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The redesign is a nod to social media and a recognition that it needs the public
May 14, 2012 — 3:37 AM UTC by Brooke Southall
The SEC has shed its mid-90s look with a new website that was launched on Tuesday. See: Review: What the SEC did right and wrong with the redesign of its website.
Most of the change is on the home page but that’s quite a bit what with rotating photos and less intimidating navigation. There is a search engine right on the home page — something that couldn’t be found before. When a site has 15 million hits per day and 21 million records, like the SEC’s, every little bit helps.
One photo on the site features a giant, shiny silver whistle — you can hardly miss it when go to the new version of the website of the Securities and Exchange Commission and wait for about 30 seconds.
Front and center
“You can tell from the home page that the SEC is putting its whistleblower program front and center,” says Les Abromovitz, attorney with National Compliance Services, Inc. Del Ray, Fla. “Those tips and complaints help the Commission identify which firms pose a higher level of risk to investors.” See: The SEC will often 'tell’ advisors what compliance issues deserve attention.
To be sure, the site has a long way to go.
“The functionality remains the same, but the new layout should make it easier for investors to find corporate filings and other key information,” says John Nester, spokesman for the SEC, in a prepared remark. “We’ve already received a lot of positive feedback, and you should see additional improvements as time goes by. The work was done-in house by talented staff in several offices,”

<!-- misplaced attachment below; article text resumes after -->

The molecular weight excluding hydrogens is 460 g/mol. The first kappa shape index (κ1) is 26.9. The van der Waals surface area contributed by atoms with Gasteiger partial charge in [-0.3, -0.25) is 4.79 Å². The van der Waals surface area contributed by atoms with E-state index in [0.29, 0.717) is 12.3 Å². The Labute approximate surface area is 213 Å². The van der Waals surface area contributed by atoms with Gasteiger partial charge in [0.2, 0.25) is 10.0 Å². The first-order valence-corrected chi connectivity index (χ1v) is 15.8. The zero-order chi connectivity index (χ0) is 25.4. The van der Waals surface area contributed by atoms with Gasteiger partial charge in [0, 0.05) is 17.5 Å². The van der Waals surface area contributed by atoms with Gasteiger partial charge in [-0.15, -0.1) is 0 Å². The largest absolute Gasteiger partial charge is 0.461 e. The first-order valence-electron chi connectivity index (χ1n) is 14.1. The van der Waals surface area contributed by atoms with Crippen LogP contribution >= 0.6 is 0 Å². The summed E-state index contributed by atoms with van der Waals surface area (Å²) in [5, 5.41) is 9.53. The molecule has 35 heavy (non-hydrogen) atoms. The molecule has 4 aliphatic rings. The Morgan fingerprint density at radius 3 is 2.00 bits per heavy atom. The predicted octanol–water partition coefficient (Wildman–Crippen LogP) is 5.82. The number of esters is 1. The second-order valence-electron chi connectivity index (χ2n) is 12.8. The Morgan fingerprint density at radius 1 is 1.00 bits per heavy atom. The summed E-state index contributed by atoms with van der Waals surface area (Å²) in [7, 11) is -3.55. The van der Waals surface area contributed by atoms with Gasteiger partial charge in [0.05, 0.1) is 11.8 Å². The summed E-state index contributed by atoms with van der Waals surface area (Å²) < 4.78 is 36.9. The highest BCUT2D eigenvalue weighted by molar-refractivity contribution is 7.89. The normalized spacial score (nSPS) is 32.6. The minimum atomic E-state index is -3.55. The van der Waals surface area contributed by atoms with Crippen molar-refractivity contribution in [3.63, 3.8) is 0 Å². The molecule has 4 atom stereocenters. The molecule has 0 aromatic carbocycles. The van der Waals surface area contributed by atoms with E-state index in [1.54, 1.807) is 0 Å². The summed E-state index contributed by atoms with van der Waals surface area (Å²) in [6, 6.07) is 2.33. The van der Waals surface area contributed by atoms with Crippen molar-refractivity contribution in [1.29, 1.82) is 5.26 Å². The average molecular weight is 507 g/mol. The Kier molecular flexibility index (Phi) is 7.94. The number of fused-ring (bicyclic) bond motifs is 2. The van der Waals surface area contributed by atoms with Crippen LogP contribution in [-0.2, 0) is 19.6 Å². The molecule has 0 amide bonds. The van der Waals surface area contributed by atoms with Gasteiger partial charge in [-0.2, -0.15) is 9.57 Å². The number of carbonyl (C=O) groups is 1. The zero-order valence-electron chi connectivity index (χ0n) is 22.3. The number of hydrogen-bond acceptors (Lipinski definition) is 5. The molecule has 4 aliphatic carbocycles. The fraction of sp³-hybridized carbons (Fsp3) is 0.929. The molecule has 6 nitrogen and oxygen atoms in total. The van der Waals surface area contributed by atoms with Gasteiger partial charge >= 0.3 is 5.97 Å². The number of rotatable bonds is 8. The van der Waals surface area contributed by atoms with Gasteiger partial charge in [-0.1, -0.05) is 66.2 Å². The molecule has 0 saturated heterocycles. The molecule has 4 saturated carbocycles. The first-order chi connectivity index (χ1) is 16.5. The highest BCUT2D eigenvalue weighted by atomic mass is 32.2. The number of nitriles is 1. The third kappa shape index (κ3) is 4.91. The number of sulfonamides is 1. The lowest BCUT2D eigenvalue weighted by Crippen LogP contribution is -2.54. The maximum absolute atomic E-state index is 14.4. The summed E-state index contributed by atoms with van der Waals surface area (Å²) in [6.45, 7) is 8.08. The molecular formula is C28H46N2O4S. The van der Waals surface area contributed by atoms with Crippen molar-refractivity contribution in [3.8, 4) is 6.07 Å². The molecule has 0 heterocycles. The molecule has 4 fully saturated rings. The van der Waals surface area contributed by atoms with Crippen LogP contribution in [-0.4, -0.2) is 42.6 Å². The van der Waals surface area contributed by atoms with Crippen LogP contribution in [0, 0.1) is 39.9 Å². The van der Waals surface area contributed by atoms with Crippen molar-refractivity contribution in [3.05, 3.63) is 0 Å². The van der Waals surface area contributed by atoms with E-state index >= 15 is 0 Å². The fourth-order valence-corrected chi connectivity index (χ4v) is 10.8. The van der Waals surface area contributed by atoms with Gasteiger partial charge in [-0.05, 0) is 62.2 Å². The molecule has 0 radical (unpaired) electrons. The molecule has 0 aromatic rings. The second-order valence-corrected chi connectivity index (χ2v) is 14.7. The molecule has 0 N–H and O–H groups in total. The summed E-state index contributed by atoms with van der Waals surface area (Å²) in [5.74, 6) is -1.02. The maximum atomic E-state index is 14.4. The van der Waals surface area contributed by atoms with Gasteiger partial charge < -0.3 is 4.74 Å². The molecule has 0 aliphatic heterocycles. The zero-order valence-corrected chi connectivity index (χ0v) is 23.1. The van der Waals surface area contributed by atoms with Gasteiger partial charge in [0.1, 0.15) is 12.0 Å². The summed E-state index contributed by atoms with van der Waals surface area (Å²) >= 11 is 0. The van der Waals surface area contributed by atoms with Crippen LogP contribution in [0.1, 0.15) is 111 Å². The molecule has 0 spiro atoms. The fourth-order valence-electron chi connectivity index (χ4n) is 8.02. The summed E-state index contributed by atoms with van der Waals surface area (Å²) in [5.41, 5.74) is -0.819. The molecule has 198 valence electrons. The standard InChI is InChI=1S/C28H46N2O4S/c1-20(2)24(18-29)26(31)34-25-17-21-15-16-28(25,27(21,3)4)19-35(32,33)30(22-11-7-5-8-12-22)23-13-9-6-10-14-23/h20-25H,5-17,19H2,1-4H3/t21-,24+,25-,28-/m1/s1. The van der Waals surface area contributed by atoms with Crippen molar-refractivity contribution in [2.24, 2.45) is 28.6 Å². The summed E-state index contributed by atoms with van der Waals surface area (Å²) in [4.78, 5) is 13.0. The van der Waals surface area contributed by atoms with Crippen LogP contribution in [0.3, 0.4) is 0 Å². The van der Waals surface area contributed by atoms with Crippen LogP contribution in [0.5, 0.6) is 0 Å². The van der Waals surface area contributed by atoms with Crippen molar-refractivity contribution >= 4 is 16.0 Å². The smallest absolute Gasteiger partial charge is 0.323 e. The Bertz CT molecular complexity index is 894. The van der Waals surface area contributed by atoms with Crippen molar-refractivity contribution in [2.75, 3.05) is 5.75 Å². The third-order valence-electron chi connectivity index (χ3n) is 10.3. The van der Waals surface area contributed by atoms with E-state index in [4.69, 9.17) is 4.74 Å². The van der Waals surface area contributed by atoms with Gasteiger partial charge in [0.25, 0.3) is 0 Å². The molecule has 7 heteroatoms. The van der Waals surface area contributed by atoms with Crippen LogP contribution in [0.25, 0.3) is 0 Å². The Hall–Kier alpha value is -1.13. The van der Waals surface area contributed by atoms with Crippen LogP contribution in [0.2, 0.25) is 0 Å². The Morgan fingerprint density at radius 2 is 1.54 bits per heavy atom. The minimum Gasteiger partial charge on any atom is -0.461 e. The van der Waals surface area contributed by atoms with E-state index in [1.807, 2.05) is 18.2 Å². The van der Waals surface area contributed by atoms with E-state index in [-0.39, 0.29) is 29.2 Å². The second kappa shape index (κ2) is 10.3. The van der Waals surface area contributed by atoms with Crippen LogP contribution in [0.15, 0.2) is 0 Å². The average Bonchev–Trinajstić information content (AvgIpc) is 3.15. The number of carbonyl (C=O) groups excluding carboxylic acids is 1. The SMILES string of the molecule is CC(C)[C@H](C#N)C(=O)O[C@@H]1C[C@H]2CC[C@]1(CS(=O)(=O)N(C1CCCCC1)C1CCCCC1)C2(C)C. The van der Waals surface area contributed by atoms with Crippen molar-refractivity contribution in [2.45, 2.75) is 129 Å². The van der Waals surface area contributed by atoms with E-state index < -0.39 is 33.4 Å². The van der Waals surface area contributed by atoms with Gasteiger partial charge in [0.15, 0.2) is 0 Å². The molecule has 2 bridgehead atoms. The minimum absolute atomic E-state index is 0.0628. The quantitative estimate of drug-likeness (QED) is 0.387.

The SEC declined to give an on-the-record interview about its efforts but an SEC employee filled in some more information on background.
Going forward, the SEC could add features such as display of search results, blogs or a comment section. The agency is making the upgrade effort to comply with law about accessibility and “because it’s the right thing to do” the person says.
I asked the source whether the information will ever be delivered in the user-friendly way of BrightScope, Inc., for instance. The person did not rule it out but says that it’s unlikely because the law demands that the website format comports with the layout of hard-copy forms.
Mike Alfred, principal of Brightscope, says he’s pleased with the SEC’s efforts.
“We’re encouraged by any effort made by government agencies to improve the accessibility and usability of their data. But we would not view this as competitive to our effort. BrightScope is focused on moving far up the value chain where the data is integrated in ways that deliver unique value.” See: BrightScope’s huge advisor database is first search-engine friendly way to connect consumers, advisors.
Abromovitz says he’s is encouraged by the SEC’s nod to social media, referring to the Stay Connected tab in the bottom right-hand corner of the website. See: Why compliance experts are apt to dislike Facebook.
“There’s a whole lot going on with YouTube videos and iTunes, as well as recruitment using Facebook,” he says. See: How far can RIAs go with advertisements?.
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